NEB&W Guide to Mantua Steam Locomotive Models

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Loco Models Table of Contents
Locos Table of Contents
Stock Table of Contents

Overview

Mantua basically produced generic designed models. Many of their locos shared the same cab, which is a unique design to Mantua/Tyco. It is sort like the USRA switcher cab and seems a little short for road engines. (There is a period in the late '20's where such a cab was seen on road engines.) Wish they had invested a little more and did a few other cab versions. Mantua was based in New Jersey, so any prototype-based models come from prototypes local to them (CNJ, RDG, LV).

Also, at first, in order to have a working headlight, they put the bulb in the smokebox and had the headlight cast on, with no space between the headlight and smokebox front. In later years, they redid this, which also allowed them to move the headlight around.

For years and years, Mantua produced the same few types of locos, but in the 1980's, they got very creative, changing boilers around, modifying details, and producing new wheel arrangements.

Around 2004, they were acquired by Model Power, who have only released a few of these locos.

Tank Engines

  • 0-4-0 "Busy Bee" Switcher - This model was produced in Mantua's early history, c. 1948, and was only produced for about four years, until the "Booster" was introduced c. 1952. The Busy Bee was fabricated of sheet metal (the Booster was cast metal) and was said to be based on Jersey Central's no. 840, a Baldwin 1907 product, which switched the car float terminal until the arrival of the very first and famous diesel, boxvcar no. 1000 around 1924. Then it worked out its days as a shop switcher, surviving till the end of steam.



  • 0-4-0/0-6-0 Booster - Originally, Mantua produced a tank engine with a pair of rectangular tanks, one on each side, which they put either an 0-4-0 or 0-6-0 mechanism under. Their latest version is a saddletank version somewhat akin to the Bachmann engine.



  • 361059 Leetonia & Cherry Valley 0-6-0 Switcher
  • 393021 Reading 0-6-0 Switcher
    The second version. I think the mechanism is set back a little too far. I think the center of gravity is under the steam dome.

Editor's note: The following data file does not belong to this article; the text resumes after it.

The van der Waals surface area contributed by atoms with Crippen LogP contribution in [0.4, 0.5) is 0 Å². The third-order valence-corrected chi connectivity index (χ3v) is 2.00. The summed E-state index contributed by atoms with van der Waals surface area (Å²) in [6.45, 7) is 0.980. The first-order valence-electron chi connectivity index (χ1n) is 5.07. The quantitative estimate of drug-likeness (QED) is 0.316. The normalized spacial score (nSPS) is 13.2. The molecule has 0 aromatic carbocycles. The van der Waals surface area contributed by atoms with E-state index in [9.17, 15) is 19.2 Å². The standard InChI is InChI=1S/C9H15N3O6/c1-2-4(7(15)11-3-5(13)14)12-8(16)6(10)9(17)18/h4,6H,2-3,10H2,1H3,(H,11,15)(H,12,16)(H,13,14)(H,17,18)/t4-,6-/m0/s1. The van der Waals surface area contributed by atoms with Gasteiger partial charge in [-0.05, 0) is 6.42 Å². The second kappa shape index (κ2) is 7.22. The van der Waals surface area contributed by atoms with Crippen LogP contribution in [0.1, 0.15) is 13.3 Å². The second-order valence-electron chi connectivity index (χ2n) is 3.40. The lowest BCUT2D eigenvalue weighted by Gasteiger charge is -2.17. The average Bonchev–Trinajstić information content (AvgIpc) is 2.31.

Switchers

0-4-0's

  • 204 0-4-0 Goat - Sheet metal kit, based on a Reading prototype. Later re-introduced in plastic.



  • 0-4-0 "Mighty Mite" - Apparently a sheet metal kit based somewhat on the B&O's "Little Joe Docksider", as rebuilt in 1921 with separate tenders to work in Philadelphia (nos. 96 and 99). Kit introduced in 1949, but was replaced shortly afterwards by the die-cast "Shifter".
The cab is clearly not deep enough on the model. In fact, this might be the origin of the hallmark Mantua cab.

  • 0-4-0 Switcher - Originally, Mantua produced a switcher that sat on either an 0-4-0 mechanism or 0-6-0 one, which they called the "Shifter". The superstructure appears to be based on the PRR locos, but without the hallmark Pennsy Belpaire firebox.
The PRR prototype 0-4-0 was lighter-looking than the model, while their B6 class of 0-6-0's were heavier, so the model isn't that exact for either type. (Bowser makes a more accurate model of a Pennsy A5 0-4-0.)
In the mid-'60's, Mantua redesigned their superstructure for their small loco, and used a bunch of different wheel arrangements under it. The review in the August '67 Model Railroader said the model(s) followed no specific prototype, but felt the boiler was fairly large for an 0-4-0 arrangement.



0-6-0's

  • 0-6-0 Switcher - Originally, Mantua produced a switcher that sat on either an 0-4-0 mechanism or 0-6-0 one. Also see the discussion under the 0-4-0, above. The first PRR B6 class 0-6-0 switchers, I believe, were built in 1902, and built through 1924. Driver diameter was 56 inches, which is a little bigger than the typical 51 inch diameter of most switchers, and larger than on the model.